Mr. Robot’s stunning first season is only ten episodes long. Suits’ seasons are 16 episodes (except for season one, which was 12); Graceland does 13 episodes per season; Playing House does eight. All these shows are currently airing on USA. Rectify just finished its beautiful, dreamy third season — a six-episode batch, like season one, even though season two was ten. Deutschland 83’s first season was eight episodes. Catastrophe crammed all its wit and charm into six half-hour episodes. How to Get Away With Murder had an unconventional 15-episode first season. Transparent is ten episodes. Game of Thrones is ten. Girls is usually ten, but sometimes 12.
Gone are the days of 22 episodes being an across-the-board standard, and in its place are these scantier and scantier batches. The feeling is not just of too few episodes, but of so long between seasons: You’re the Worst will have gone almost exactly a year between new episodes. There was a time when Melrose Place used to air 34-episode seasons, and its longest absences were under four months; our modern prime-time Fox soap Empire’s second season will be 18 episodes, and that’s up from just 12 in season one. But even given the business reality of our modern age and the inherent difficulties of just making good television, it’s hard as a viewer not to feel a little short-changed. Yes, there’s so much television now — maybe too much? Not for me. That’s like wondering if there’s too much creativity in the world, or too many good days. I want more TV.
And not in a gluttonous, no-such-thing-is-enough capacity. More like, I don’t want a crop top, I want a full damn shirt, and it’s not greedy or improper to think, Hey, a shirt means the whole thing. No one wants bloated or diluted seasons, but I’ve been in meetings longer than the entire run of Doll & Em.
There’s no one right length, of course, just like there’s no right length of a novel or runtime for a movie. But there are so many wrong lengths! And six episodes is the wrong length. It’s too short. That is not enough TV to constitute a “season.” Eight episodes of a half-hour show is barely more than a movie. Ten feels like the bare minimum, and even then, it’s not always enough. By far the weakest episode of Catastrophe’s (wonderful) first season was its finale: rushed, a little forced, a sliver contrived, because the natural arc of the story demanded at least one but ideally infinity more episodes to explore. Rectify — again, great — has doled out its story a molecule at a time, but this season could easily have included one or two more molecules, particularly about Janet and Ted’s marriage, or more about the conclusions of Carl’s investigation. Six episodes is an acceptable length only for a mini-series, and even then, maybe we’d be better off with either more or less story.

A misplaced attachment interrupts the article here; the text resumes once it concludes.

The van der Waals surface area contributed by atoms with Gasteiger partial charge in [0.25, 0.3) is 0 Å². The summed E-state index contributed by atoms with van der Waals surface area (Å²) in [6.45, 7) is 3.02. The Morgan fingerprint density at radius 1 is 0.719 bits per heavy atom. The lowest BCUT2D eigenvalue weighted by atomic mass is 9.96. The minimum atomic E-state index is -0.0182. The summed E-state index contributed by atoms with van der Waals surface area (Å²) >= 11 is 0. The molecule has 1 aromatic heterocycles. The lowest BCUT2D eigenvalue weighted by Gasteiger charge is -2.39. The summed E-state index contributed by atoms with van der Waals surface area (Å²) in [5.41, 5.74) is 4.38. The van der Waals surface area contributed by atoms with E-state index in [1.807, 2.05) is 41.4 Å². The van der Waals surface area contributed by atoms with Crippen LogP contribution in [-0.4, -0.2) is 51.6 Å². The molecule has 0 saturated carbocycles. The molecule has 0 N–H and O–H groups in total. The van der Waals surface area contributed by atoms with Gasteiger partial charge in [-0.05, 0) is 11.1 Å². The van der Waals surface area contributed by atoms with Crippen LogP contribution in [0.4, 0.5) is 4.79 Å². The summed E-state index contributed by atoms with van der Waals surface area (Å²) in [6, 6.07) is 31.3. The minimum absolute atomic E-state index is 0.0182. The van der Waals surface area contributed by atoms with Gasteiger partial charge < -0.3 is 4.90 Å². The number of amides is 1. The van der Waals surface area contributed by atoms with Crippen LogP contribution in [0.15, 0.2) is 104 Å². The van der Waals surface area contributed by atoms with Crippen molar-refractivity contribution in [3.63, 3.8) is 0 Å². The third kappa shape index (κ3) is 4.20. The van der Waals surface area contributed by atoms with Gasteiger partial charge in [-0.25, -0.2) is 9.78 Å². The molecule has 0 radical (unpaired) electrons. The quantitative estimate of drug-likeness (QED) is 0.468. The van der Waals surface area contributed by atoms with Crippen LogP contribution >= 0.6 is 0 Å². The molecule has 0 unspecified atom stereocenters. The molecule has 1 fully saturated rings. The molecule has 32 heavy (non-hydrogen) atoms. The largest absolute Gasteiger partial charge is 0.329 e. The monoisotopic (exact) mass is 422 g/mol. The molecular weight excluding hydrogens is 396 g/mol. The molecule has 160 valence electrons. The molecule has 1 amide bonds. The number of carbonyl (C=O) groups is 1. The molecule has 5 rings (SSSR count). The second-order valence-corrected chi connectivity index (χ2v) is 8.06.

Viewers become habituated to different lengths of series. TNT and ABC Family’s audiences tolerate split-season models, as do fans of The Walking Dead. British viewers apparently think two episodes and a Christmas special every 19 years is completely appropriate and normal. At this point, audiences have been trained to expect around 13 episodes per season from our prestige dramas, and 22 or so from our network shows — putting series like The Good Wife in the tough spot of having to crank out more episodes in one season than, say, True Detective has in two.
And so we have shorter seasons, especially for high-end shows, and this helps fuel the idea that the arduous slog of a 23-episode season is antithetical to real storytelling; that great shows, of course, will come in smaller doses. But now that antihero is out and multi-character stories are back in — like with Game of Thrones or Orange Is the New Black — can’t seasons expand, too? We still don’t know why Red is incarcerated, and GOT is resorting to lopping off entire characters from the books. More episodes, please. Yes, it’s a lot of work to make more television per season. Perhaps Shonda Rhimes can give lessons?